As for loss, it takes different forms—sometimes nostalgia (“I Miss the Old Days Too,” “The Last Summer”), sometimes regret (“Sunday Morning,” “Fentanyl”), sometimes fear. “I don’t wanna be scared no more,” Motsenbocker sings at the end of one song, “Is it such a bad idea being brave?” at the beginning of another.

Then there’s this query from “Fire Escape”: “Do you fear what the night will bring, / or is there just a little disappointment in everything?” 

“I think that [my] being afraid made it a prominent theme, ha, ha,” wrote Motsenbocker via email between shows on his current tour. “I’ve always felt that living an uncomfortable life, pressing oneself for meaning and purpose, [and] embracing friction and difficulty are some of the most important tenets to growth and satisfaction.” 

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Promising signs

Noteworthy new and recent releases

Changes by Justin Bieber: This musically slight, blue-eyed R&B will be of primary interest to those who care about Justin Bieber—his ups, his downs, his marriage, his faith. To this end, the lyrics paint a fairly encouraging picture. Only three of the 16 songs contain anything lewd or crude, and in two of those cases it’s guest rappers doing the offending. Of course, it was Bieber who did the inviting. So say that he still has some changing to do and that the title track’s spoken outro, “People change, circumstances change, / but God always remains the same,” is a promising sign—and that the verdict on which is more annoying, his flaunting of his tattoos or his flaunting of Auto-Tune, is still out. 

All the Pleasures of the World (Deluxe) by Crayon Fields: The melancholy folk-pop of these Aussies might sound like something extracted from a time capsule buried in the ’60s, yet there’s nothing hermetic about it, not with Geoffrey O’Connor’s breathy vocals and Chris Hung’s twinkling glockenspiel mapping out a spaciousness rendered luminous by judiciously administered reverb. All of which is to say that even though this album first came out 11 years ago, it doesn’t sound dated, making it ripe for discovery by the many who missed it the first time around. The few who didn’t miss it get rewarded as well, namely by three non-alternate-version bonus tracks as good as any of the official 10 and by two bonus covers that prove there’s nothing necessarily hermetic about ABBA or Roxette.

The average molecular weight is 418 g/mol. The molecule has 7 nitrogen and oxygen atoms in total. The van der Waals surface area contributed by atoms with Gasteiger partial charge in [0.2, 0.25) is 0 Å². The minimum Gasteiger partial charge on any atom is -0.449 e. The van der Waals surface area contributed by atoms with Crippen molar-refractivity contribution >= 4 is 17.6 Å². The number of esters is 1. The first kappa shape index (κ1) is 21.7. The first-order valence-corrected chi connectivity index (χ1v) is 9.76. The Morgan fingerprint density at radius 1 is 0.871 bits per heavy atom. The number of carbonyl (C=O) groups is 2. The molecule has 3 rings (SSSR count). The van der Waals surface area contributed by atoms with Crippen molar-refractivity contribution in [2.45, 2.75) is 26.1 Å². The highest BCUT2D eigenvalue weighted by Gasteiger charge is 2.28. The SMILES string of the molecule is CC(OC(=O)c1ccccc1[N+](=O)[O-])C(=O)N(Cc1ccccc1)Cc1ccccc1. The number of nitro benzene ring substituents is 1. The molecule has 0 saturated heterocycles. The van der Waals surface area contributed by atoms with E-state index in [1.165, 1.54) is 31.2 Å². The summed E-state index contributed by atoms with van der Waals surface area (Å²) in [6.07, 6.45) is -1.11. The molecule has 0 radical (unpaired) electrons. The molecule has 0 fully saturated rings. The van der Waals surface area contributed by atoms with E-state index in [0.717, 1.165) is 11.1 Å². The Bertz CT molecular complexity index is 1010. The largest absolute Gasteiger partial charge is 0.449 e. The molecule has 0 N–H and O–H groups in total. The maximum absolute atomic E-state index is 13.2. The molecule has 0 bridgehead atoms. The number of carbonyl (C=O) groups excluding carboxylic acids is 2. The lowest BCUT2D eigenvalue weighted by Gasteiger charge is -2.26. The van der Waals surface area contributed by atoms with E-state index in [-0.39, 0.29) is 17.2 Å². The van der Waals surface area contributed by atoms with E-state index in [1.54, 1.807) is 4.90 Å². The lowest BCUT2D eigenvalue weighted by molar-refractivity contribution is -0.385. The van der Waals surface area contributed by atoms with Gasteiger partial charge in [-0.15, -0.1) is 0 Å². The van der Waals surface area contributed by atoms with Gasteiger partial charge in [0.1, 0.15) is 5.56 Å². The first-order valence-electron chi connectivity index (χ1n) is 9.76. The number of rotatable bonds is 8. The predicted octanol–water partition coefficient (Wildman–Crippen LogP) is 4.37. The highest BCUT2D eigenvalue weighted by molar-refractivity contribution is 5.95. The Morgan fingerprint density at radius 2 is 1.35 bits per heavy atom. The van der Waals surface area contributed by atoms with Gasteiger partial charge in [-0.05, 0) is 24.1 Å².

Texas Sun by Khruangbin & Leon Bridges: Here’s a curiosity: a four-song EP in which a guitar-bass-drums trio specializing in sparse, border-town psychedelia and an up-and-coming soul singer specializing in smooth, retro soul explore and test the limits of their compatibility. Even curioser: If you like what they achieve together, you’ll like what they’ve already achieved on their own even more. Not that this mesh never takes. It’s just that about half of it sounds more tentative than a musical marriage made in heaven should. Where it gels the most is the nearly five-minute funky space reincarnation “C-Side.” Where it gels the deepest is the nearly seven-minute “Conversion,” Bridges’ brooding testimony to the power of God’s grace and to the joys of repurposing Isaac Watts’ “At the Cross.” 

Shout About Love by John Swaim: The CD Baby “album notes” in their entirety read as follows: “This is my latest CD release and you should buy one!” And you should! Is Swaim gospel? Texas swing? Country? Comedy? The answer is all of the above—pressed down, shaken together, and running over into songs that illustrate why he calls himself a “musicianary.” The cleverest refrain finds him “hank, hank, hankerin’ for heaven” while recalling the Hanks Williams and Thompson. The wisest verse finds him realizing that he’s his own biggest hurdle in the race he has to run (“Over Me”). He’s quite a storyteller too. His obviously unscripted spoken introduction to “Union Gospel Tabernacle” sounds like an outtake from Ken Burns’ Country Music that should’ve been left in.